In the morning Carlos re-appeared, and we loaded our gear into a cart for the short ride to a place called Duran. There we boarded a narrow-gauge train that was apparently the pride of Ecuador. Compared to the Cristobal, it seemed primitive indeed. The cars were 40 years old and badly in need of repair. However, the railway turned out to be a remarkable feat of engineering.
The G&Q Railway was completed in 1908 by an engineer from Virginia. It connects the port of Guayaquil with the capital Quito high in the Andes. The railway climbs from sea level to an altitude exceeding 3000 meters, and travels nearly a thousand kilometers. It was an ambitious project, but despite its importance for economic development, the railway never actually turned a profit.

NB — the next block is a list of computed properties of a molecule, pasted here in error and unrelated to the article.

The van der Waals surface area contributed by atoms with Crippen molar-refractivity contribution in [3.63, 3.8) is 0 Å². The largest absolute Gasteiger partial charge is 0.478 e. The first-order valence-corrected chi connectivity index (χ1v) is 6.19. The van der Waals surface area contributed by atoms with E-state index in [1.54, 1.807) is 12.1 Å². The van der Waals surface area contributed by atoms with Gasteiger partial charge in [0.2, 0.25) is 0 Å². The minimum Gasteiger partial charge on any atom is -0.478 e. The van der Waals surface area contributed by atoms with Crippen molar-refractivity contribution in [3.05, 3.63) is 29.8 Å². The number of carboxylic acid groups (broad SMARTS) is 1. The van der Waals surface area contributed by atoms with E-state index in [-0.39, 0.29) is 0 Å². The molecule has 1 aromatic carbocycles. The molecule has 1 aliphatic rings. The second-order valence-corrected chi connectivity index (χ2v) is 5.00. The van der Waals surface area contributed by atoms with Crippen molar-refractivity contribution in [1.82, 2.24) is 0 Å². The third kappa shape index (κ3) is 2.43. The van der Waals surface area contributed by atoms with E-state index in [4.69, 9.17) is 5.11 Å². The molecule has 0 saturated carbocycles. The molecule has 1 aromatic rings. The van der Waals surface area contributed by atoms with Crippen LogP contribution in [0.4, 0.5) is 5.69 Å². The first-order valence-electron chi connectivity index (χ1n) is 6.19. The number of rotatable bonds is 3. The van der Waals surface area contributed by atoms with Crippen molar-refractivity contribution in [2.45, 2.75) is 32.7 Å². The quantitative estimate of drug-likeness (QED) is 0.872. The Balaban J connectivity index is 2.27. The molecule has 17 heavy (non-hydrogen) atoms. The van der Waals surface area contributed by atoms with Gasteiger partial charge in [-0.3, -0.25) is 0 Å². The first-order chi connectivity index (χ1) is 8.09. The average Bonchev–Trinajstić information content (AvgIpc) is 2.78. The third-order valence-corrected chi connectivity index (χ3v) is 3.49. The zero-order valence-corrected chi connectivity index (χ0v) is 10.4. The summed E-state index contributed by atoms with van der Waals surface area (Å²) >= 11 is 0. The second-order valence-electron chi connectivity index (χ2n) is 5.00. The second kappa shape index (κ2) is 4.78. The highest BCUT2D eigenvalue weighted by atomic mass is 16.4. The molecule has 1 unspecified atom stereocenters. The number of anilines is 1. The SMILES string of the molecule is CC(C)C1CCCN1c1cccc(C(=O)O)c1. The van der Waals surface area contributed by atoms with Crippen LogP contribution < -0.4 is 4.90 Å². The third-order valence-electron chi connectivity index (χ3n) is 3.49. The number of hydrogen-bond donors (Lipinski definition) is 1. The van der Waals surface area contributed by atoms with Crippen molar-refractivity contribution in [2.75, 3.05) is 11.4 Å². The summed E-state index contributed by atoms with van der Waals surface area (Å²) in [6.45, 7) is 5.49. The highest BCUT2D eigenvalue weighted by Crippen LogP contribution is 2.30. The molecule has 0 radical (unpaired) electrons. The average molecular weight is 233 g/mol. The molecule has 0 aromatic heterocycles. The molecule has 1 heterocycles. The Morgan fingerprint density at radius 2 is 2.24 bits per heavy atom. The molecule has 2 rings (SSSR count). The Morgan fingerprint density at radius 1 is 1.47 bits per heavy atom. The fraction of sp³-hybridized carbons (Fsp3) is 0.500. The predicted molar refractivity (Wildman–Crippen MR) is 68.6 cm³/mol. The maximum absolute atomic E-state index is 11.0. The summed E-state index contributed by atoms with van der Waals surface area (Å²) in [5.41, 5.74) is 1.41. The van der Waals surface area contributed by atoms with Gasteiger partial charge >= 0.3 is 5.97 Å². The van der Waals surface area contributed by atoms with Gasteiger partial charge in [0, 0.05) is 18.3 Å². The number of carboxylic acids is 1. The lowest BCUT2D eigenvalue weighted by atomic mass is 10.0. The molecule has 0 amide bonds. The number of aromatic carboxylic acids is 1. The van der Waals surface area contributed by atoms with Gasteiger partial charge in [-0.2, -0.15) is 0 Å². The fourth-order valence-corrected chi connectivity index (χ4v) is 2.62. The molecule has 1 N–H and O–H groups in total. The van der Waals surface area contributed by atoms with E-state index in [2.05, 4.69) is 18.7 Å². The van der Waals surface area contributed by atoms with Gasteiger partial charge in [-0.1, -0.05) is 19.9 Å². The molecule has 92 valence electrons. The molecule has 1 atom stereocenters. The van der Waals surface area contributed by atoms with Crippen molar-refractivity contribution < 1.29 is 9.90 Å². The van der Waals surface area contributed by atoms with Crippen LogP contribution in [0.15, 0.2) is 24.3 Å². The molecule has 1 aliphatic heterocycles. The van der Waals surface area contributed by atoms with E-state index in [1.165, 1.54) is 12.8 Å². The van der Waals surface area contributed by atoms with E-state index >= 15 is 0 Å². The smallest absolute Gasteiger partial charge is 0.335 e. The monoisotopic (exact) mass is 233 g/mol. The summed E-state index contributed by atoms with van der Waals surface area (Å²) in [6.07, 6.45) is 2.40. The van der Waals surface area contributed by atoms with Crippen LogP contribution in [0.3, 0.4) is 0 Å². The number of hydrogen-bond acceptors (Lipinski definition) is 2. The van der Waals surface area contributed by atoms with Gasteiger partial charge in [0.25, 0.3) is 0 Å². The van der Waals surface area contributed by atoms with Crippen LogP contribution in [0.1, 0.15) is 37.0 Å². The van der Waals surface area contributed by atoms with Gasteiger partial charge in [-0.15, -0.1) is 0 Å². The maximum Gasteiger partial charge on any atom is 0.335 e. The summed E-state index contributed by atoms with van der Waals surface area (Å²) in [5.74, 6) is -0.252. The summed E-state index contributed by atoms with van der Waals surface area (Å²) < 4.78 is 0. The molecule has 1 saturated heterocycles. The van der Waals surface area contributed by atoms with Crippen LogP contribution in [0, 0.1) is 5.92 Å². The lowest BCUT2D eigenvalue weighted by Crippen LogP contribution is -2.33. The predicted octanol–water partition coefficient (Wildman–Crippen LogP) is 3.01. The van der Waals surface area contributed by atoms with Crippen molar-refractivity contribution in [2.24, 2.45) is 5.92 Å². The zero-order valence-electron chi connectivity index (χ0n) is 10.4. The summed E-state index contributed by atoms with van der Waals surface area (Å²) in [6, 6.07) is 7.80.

It was an incredible journey into the mountains. We crossed several dramatic gorges on improbable bridges, and at one point actually climbed switchbacks, the train moving backwards and forwards up a steep rock face called the Devil’s Nose. The locals call it Ferrocarril en el cielo, or Railway in the Sky.
To be continued…